Francis Young joined the Aeolian Company in 1899, and worked in various capacities, inventing the Metrostyle in 1901, while on secondment to the Orchestrelle Company in London. He is seen above in 1923, in a clipping from a group photograph taken to celebrate H.B. Tremaine's 35 years with the Aeolian Company. Young's device consisted of two parts, one for recording an inked line on to a music roll, by means of a pen attached to the tempo lever, and the other for following such a line by means of a pointer instead of a pen. Prior to the advent of the reproducing piano, the Metrostyle provided the best guide to interpretation available in the piano player world.
P.K. Van Yorx came a close second with his Artistyle line, used on Angelus rolls, which modified a normal dotted, dynamic line by replacing its dots with the letters A for Accelerate, R for Retard, and T for Tempo. But the Metrostyle line was capable of much greater subtlety, and it was used not only to provide approved interpretations by staff musicians, but also to record the preferred tempi and phrasing of well-known composers and pianists of the day. Elgar, Debussy, Richard Strauss, Rimsky-Korsakov, Grieg - all these and many more "Metrostyled" their own works for posterity.
Francis Young's Metrostyle - Aeolian Company, New York, Autumn 1903.
Once the Metrostyle was in production, Young demonstrated it in various countries, and after a particularly successful trip to Germany, wrote to H.B. Tremaine, recounting the welcome that the new Metrostyle Pianola had received from conservatoires and individual musicians. Ever enterprising in its publicity, Aeolian used the letter as one of its regular series of four-page advertisements in the American magazines. The success of the new device brought promotion for Young, who by 1904 was in charge of the Aeolian Music Department, meaning that he was responsible for new music rolls, overseeing their production from the headquarters at Aeolian Hall in New York. His salary in that year was $7,000, more than any other Aeolian employee other than the top three directors.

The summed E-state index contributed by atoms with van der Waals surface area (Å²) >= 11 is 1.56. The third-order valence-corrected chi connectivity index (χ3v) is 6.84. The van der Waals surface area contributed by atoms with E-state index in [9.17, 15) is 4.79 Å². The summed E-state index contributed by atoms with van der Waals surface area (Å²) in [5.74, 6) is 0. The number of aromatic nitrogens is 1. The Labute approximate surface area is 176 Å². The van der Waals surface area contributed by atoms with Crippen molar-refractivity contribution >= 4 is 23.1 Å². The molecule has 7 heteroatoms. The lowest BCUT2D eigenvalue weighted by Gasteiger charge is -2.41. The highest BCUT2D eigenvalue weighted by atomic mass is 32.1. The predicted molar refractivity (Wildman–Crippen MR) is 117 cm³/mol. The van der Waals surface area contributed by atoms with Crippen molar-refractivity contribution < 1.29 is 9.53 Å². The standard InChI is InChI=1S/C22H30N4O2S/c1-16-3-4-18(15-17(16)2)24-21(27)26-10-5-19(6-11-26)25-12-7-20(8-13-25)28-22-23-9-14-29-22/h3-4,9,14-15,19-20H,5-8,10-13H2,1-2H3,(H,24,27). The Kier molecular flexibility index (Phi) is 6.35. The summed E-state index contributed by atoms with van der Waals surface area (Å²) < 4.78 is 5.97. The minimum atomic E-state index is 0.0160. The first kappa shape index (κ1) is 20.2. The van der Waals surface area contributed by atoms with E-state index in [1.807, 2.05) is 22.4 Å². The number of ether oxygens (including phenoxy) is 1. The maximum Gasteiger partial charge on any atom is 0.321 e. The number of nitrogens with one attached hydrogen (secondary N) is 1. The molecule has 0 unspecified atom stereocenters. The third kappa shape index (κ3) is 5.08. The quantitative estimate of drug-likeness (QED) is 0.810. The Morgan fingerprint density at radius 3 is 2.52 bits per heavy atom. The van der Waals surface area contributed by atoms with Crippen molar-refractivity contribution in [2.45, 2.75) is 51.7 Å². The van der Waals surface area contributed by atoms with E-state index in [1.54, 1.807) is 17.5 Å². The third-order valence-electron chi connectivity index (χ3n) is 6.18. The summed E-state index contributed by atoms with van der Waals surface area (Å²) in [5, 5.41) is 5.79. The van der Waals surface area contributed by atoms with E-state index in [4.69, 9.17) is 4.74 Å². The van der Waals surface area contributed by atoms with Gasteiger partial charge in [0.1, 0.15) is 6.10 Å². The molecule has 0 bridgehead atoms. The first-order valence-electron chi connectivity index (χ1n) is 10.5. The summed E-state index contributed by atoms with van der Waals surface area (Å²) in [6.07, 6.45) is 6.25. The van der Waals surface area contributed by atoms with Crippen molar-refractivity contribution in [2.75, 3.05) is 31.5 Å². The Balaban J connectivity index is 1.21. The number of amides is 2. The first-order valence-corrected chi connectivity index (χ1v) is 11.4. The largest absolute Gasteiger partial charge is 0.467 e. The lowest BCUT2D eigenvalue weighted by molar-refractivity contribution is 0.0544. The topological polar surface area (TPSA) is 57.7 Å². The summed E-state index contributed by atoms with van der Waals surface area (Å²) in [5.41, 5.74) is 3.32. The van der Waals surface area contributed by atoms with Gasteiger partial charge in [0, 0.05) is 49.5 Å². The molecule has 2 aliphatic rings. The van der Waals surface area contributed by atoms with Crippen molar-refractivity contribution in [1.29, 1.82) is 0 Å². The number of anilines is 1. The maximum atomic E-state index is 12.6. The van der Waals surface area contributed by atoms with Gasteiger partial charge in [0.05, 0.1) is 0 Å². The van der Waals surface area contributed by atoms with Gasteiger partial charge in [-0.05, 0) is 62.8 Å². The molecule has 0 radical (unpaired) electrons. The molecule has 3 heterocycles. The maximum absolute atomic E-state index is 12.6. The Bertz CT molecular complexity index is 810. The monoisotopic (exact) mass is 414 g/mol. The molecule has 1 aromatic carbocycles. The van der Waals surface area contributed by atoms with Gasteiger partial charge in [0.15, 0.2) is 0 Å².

It was the ease of use of the Pianola, and its sensibly worked out musical controls, that turned it into the most successful piano player in the world, although the capital and commercial expertise of the Aeolian Company no doubt helped. But as Alfred Dolge diplomatically remarked, "Comparing the drawings of the White-Parker and Votey patents, it is obvious at first glance that the three inventors worked, although at the same time, on entirely different lines to accomplish their object." In the end, White and Parker made a significant contribution towards the onward march of the piano player, but it was Edwin Votey who created the real milestone.
Other inventors on this page could reasonably claim credit for the innovations listed here, although the borderlines between experiment and genuine commercial production are very difficult to assess. Companies tended to quote their own dates of patent application, against other companies' public launch dates, and there can easily be two or three years difference. From our perspective of one hundred years' distance, it is easier to see the overall trends.
Despite the "nostalgia" range of pianolas manufactured in the USA in the 1960s and 1970s, the real era of the player piano only lasted for about 35 years, and during that period, the Pianola was by far the most successful. In the field of the reproducing piano, it may well be that the Welte-Mignon was never surpassed, even though other manufacturers shouted more loudly, and made a great deal more money. But in truth, the Pianola was the most musical of the foot-operated player pianos, and so it managed to combine both artistic and commercial success. For this reason, Edwin Votey made the most telling contribution, and it is not unreasonable to consider him the most important inventor in the field.
Website Links and Other Sources of Information
A Study of Melville Clark and Automatic Expression Rolls - Part of the BluesTone Music Rolls website, run by Rob DeLand, with much information about Melville Clark, his instruments and music rolls.
Melville Clark Piano Company (later the Wurlitzer Company) - Part of a local history project, run by public libraries in the area of DeKalb County, Illinois, USA.
John McTammany's History of the Player - Detailed article on McTammany by British expert, Julian Dyer.
Alfred Dolge - Pianos and their Makers, (2 Vols), Covina Publishing Company, Covina, California, USA, 1911 & 1913.
Republished by - Dover Publications Inc., New York, NY, USA, 1972.
John McTammany - History of the Player, privately printed by Blumenberg Press, New York, NY, USA, 1913.
John McTammany - The Technical History of the Player, The Musical Courier Company, New York, NY, USA, 1915.
Republished by - Vestal Press, Vestal, NY, USA. n.d.
Edwin Votey - Private Papers, photocopy material with the Pianola Institute.
Aeolian Company - Patent Listings, (4 Vols), housed at the Strong Museum, Rochester, NY, USA.